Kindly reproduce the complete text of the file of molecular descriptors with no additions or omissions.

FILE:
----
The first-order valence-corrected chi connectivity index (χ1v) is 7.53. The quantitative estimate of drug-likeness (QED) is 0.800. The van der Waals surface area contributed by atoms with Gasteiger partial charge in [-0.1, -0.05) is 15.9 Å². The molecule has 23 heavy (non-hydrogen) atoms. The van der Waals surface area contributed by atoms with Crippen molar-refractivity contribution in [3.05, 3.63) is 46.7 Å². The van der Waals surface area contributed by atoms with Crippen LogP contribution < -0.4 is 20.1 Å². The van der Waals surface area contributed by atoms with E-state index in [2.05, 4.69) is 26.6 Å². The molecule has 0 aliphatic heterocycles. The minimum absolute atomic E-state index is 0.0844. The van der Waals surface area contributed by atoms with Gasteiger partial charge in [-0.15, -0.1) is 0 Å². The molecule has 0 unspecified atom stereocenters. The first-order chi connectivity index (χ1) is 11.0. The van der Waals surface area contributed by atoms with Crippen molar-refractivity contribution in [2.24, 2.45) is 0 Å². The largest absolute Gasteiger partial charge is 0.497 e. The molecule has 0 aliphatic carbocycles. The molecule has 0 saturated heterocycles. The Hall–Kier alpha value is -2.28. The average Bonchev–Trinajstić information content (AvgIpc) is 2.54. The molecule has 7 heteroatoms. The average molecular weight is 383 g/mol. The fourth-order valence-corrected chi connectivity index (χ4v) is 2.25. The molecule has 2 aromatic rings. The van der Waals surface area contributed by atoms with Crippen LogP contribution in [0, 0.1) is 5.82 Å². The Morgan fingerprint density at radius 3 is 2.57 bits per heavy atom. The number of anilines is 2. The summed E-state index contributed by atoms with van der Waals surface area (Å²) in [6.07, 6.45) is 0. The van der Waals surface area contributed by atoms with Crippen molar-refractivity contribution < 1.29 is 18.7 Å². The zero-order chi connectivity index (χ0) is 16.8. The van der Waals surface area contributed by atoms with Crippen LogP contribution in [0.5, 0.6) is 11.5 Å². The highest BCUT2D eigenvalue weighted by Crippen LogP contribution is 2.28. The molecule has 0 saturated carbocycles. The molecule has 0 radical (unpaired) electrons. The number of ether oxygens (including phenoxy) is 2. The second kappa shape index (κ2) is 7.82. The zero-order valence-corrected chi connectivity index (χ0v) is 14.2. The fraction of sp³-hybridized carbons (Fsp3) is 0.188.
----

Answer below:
The first-order valence-corrected chi connectivity index (χ1v) is 7.53. The quantitative estimate of drug-likeness (QED) is 0.800. The van der Waals surface area contributed by atoms with Gasteiger partial charge in [-0.1, -0.05) is 15.9 Å². The molecule has 23 heavy (non-hydrogen) atoms. The van der Waals surface area contributed by atoms with Crippen molar-refractivity contribution in [3.05, 3.63) is 46.7 Å². The van der Waals surface area contributed by atoms with Crippen LogP contribution < -0.4 is 20.1 Å². The van der Waals surface area contributed by atoms with E-state index in [2.05, 4.69) is 26.6 Å². The molecule has 0 aliphatic heterocycles. The minimum absolute atomic E-state index is 0.0844. The van der Waals surface area contributed by atoms with Gasteiger partial charge in [-0.15, -0.1) is 0 Å². The molecule has 0 unspecified atom stereocenters. The first-order chi connectivity index (χ1) is 11.0. The van der Waals surface area contributed by atoms with Crippen molar-refractivity contribution in [2.24, 2.45) is 0 Å². The largest absolute Gasteiger partial charge is 0.497 e. The molecule has 0 aliphatic carbocycles. The molecule has 0 saturated heterocycles. The Hall–Kier alpha value is -2.28. The average Bonchev–Trinajstić information content (AvgIpc) is 2.54. The molecule has 7 heteroatoms. The average molecular weight is 383 g/mol. The fourth-order valence-corrected chi connectivity index (χ4v) is 2.25. The molecule has 2 aromatic rings. The van der Waals surface area contributed by atoms with Crippen LogP contribution in [0, 0.1) is 5.82 Å². The Morgan fingerprint density at radius 3 is 2.57 bits per heavy atom. The number of anilines is 2. The summed E-state index contributed by atoms with van der Waals surface area (Å²) in [6.07, 6.45) is 0. The van der Waals surface area contributed by atoms with Crippen molar-refractivity contribution < 1.29 is 18.7 Å². The zero-order chi connectivity index (χ0) is 16.8. The van der Waals surface area contributed by atoms with Crippen LogP contribution in [0.5, 0.6) is 11.5 Å². The highest BCUT2D eigenvalue weighted by Crippen LogP contribution is 2.28. The molecule has 0 saturated carbocycles. The molecule has 0 radical (unpaired) electrons. The number of ether oxygens (including phenoxy) is 2. The second kappa shape index (κ2) is 7.82. The zero-order valence-corrected chi connectivity index (χ0v) is 14.2. The fraction of sp³-hybridized carbons (Fsp3) is 0.188.